President Arif Alvi will award Mohammad bin Salman the Nishan-e-Pakistan (Order of Pakistan), the foreign office said in a statement, before the crown prince leaves the country for his next stop, Islamabad’s arch-rival India.
Pakistan is facing a serious balance of payments crisis and hopes the huge deals signed over the two-day visit — seven separate agreements and memorandums of understanding — will boost its struggling economy.
The tour coincides with a spike in regional tensions: India and Saudi Arabia’s arch-rival Iran — both bordering Pakistan — have accused Islamabad of backing militant groups which have carried out bloody suicide attacks on their soil in recent days.
Hours ahead of the crown prince’s arrival Sunday, Pakistan dismissed Delhi’s accusations as “well-rehearsed tactics from (the) Indian playbook after such incidents in the past”.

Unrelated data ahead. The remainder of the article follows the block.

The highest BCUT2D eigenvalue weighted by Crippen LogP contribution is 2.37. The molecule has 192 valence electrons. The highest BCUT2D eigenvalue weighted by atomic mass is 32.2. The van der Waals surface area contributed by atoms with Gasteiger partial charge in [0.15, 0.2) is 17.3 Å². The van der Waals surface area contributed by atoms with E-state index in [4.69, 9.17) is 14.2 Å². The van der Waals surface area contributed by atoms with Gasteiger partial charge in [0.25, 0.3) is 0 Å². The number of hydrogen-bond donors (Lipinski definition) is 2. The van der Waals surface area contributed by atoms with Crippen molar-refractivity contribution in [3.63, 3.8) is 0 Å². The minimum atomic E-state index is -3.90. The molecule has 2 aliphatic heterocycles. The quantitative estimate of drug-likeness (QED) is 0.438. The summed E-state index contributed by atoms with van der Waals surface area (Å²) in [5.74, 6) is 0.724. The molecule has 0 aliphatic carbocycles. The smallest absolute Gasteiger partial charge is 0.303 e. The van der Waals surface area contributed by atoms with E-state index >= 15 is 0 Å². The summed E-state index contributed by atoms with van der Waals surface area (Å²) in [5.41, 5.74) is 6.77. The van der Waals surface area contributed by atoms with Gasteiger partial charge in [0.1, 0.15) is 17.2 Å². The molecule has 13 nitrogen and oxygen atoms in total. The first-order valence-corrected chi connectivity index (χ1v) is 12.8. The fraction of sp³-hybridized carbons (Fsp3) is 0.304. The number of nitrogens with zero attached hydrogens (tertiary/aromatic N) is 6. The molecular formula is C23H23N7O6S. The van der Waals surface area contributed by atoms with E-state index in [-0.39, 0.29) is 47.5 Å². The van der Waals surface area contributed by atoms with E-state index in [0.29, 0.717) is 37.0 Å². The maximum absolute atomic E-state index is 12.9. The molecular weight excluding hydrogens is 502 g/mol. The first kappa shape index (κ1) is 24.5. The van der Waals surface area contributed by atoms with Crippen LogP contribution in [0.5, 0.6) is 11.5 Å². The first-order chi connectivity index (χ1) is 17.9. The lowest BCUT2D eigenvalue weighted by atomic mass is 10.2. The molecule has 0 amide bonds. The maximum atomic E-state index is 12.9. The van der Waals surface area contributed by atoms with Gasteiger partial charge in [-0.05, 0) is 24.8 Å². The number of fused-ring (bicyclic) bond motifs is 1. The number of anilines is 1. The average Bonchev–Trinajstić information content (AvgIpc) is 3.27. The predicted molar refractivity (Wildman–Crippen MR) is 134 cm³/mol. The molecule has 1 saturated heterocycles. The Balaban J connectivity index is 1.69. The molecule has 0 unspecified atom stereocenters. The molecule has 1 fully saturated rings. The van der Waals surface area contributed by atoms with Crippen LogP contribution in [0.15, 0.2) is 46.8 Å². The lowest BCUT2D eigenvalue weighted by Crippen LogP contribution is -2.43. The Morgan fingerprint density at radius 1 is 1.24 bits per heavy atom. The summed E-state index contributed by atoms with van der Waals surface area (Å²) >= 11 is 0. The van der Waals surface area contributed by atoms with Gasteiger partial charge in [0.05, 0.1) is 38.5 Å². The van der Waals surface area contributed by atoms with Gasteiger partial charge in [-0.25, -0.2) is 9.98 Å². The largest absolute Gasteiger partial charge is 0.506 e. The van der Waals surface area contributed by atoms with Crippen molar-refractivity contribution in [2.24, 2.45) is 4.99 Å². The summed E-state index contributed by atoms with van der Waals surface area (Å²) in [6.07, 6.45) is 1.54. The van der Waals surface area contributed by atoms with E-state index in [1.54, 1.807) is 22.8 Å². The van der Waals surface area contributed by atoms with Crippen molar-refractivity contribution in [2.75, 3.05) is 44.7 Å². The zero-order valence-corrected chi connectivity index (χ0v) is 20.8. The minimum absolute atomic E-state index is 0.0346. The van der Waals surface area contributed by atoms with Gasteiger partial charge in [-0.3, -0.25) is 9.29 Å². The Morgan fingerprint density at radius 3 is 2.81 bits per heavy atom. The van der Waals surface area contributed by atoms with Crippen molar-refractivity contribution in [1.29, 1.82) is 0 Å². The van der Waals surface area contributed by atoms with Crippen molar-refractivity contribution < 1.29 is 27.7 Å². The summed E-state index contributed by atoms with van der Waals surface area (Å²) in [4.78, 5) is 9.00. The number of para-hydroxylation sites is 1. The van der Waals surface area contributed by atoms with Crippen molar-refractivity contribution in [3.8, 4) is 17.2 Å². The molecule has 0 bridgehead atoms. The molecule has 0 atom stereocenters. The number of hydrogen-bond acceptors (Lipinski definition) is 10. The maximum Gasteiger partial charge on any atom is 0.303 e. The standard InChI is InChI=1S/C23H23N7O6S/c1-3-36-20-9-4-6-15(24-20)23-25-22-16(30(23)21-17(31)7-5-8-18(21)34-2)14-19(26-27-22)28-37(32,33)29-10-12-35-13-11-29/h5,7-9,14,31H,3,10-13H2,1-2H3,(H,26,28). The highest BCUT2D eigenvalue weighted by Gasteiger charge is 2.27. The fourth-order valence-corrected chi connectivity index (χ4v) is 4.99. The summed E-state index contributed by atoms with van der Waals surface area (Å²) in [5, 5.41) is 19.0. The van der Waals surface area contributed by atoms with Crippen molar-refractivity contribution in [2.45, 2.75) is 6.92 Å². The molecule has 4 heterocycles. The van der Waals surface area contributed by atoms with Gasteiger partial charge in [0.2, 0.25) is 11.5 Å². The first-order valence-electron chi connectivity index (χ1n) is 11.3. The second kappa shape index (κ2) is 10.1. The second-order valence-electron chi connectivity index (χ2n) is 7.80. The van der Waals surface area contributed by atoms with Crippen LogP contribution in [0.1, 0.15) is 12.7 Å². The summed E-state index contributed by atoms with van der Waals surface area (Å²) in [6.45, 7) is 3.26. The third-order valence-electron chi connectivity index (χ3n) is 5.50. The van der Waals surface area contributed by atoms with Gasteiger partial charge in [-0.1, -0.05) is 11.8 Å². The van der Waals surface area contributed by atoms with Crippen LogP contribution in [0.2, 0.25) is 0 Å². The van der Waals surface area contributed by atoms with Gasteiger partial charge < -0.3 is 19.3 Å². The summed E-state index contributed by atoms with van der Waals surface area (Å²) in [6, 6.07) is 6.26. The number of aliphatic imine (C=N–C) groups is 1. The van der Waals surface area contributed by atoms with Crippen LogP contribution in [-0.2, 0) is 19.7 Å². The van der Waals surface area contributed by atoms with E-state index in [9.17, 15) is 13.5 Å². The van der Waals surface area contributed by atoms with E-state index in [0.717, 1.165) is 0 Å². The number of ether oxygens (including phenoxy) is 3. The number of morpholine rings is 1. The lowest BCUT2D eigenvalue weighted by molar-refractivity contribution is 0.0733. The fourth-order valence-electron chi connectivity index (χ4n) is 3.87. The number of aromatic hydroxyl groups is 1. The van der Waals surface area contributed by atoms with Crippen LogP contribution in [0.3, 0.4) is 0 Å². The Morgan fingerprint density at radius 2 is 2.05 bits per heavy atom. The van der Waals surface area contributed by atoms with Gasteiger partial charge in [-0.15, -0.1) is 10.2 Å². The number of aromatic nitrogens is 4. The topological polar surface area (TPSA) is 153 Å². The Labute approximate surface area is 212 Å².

The crown prince, widely known as “MBS”, got a warm welcome in Pakistan, including a 21-gun salute and an honour guard.
He is staging the visit just five months after the murder of journalist Jamal Khashoggi, a fierce critic, at the Saudi consulate in Istanbul ignited a diplomatic crisis.
The Saudis, after initially denying any knowledge of Khashoggi’s disappearance, finally acknowledged that a team killed him inside the consulate, but described it as a rogue operation that did not involve the crown prince.
Turkey said Friday it has not yet revealed all the information it has uncovered in the case, which launched a global wave of revulsion and tarnished the crown prince’s reputation.
Analysts have said the tour is part of a Gulf pivot to rising Asia as a growing oil market, but also a timely demonstration to the West that MBS is not an international pariah.
The crown prince’s tour is expected to finish with two days in China on Thursday and Friday.